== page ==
Health innovation manifesto

Making the most of what we have: using innovations in science and technology to create a more effective and efficient NHS.

Despite being a world leader in science and technology, the UK is not as effective it should be at translating its huge investment in research into improving health and wealth. At the PHG Foundation, we believe that harnessing innovative technologies will not only create wealth that can help fund the NHS of the future, but also be part of the solution to ameliorating an impending healthcare crisis.

Harnessing innovative technologies in the healthcare system

We think that the NHS could use the scientific and technological knowledge we already have much more effectively. We believe that a more efficient NHS is possible by using genomics and digital health technologies to create individually tailored treatment and disease prevention, and to empower citizens to have more personal control of their health and healthcare.

We are calling for future governments to invest not just in research, but also in providing the leadership, motivation and infrastructure to put more of the fruits of scientific research within the reach of the citizen through modernised and more personalised healthcare.


Big data: harnessing scientific, clinical, personal and other relevant data to improve healthcare

The new government should

  • Champion the use of personal data for the public good, subject to appropriate safeguards, and encourage transparency about data sharing and use so that professionals and public understand the potential benefits, risks and uncertainties
  • Mandate the development of NHS systems for comprehensive data collection, curation and access for clinical purposes, including a national genomic database
  • Provide incentives for data sharing within the NHS, and put in place proportionate and responsible safeguards e.g. data access agreements, sanctions for breaches and data safe havens

As a society, we generate vast amounts of data, with the boundaries between ‘health’ and other types of data becoming increasingly blurred – our supermarket till receipts and mobile phone records may give away more about our lifestyle habits than we dare to admit to our GP. Effective healthcare provision must include creating, maintaining and learning how to use dynamic ‘real-time’ databases of patients that include genetic information, information about disease experience, treatment and natural history as part of everyday clinical practice, as well as to drive ongoing health research.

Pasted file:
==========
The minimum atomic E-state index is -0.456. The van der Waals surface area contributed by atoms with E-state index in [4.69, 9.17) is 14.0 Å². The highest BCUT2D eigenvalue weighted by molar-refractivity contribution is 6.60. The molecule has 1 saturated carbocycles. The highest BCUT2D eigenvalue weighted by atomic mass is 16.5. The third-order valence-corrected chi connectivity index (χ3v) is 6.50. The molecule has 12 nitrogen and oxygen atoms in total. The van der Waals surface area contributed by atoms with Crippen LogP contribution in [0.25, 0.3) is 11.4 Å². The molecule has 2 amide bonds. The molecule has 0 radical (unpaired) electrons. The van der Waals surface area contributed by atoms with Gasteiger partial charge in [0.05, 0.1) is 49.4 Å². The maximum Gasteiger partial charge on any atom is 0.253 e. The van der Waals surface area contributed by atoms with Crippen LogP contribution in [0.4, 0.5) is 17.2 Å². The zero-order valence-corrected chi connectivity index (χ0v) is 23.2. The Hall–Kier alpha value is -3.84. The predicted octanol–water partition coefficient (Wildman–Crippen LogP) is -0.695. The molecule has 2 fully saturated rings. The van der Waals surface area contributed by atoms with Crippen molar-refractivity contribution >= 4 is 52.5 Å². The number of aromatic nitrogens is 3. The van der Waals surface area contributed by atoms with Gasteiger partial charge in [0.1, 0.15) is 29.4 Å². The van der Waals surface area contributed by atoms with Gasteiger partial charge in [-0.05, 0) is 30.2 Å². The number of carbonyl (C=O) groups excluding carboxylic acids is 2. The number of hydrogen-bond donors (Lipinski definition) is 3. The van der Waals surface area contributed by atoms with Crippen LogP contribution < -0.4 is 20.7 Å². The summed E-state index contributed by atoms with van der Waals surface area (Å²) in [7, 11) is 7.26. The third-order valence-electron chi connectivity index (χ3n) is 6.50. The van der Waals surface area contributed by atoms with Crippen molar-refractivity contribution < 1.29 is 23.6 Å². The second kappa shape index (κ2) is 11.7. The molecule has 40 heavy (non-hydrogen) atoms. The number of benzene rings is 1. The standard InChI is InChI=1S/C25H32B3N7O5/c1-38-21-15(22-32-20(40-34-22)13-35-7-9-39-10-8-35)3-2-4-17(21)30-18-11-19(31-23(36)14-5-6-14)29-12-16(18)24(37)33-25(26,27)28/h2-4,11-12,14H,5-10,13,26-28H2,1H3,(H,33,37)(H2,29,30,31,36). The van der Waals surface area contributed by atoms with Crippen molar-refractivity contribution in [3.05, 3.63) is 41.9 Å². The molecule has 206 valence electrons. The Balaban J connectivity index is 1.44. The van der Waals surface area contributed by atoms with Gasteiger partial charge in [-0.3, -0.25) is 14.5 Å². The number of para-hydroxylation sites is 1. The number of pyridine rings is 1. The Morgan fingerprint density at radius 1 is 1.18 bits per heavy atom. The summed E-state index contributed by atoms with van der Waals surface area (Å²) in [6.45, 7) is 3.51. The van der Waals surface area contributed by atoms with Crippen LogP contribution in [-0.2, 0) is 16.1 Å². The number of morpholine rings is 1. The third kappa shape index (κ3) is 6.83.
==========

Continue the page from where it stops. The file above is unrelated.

Strategies and frameworks for making the NHS innovation-ready

The new government should

  • Put in place enabling measures for our health system to evaluate innovations in actual clinical practice quickly, and ensure the most effective are implemented widely across health services, not just in centres of excellence
  • Provide incentives to encourage the widespread integration of genomics and digital health technologies into mainstream medicine, including prioritisation of genomics education for the healthcare workforce across every clinical specialty
  • Provide patients with the knowledge and opportunity to make meaningful decisions about their healthcare

Our healthcare system needs to keep people healthy for as long as possible, and deliver rapid and effective diagnosis and treatment when they do become ill. The imperative is to improve patient outcomes and experience, minimise expensive healthcare interventions, and reduce dependencies on families and care services. Increasingly, biomarkers, sensors and smart technologies can help us do this, but unless the healthcare infrastructure adapts to such innovations, the NHS will fail to capitalise on the advantages that they could bring to the health and wealth of the nation.


Personalised medicine: putting individuals at the centre of their healthcare, giving people a role in decisions and enabling access to health technology

The new government should

  • Move towards a paradigm of personalised disease prevention to complement existing population-based approaches, building an NHS that supports people to make informed choices about the care that suits them
  • Educate the public on the impact of genomic medicine on their health choices and engage them in rational debate about the future organisation of health systems
  • Enable individuals to access new innovations in digital health

    Whereas previously a 'one size fits all' approach to healthcare planning was the norm, we must now build health systems and national health policies that recognise individual diversity. This includes determining individual disease risk, offering precise diagnoses and tailored treatments made possible by genomic and biomedical innovations. Social, technological and cultural changes are simultaneously driving greater individual autonomy and choice; availability of innovative digital health and other technologies will be integral to shifting the power balance towards the individual.

Genomics and policy news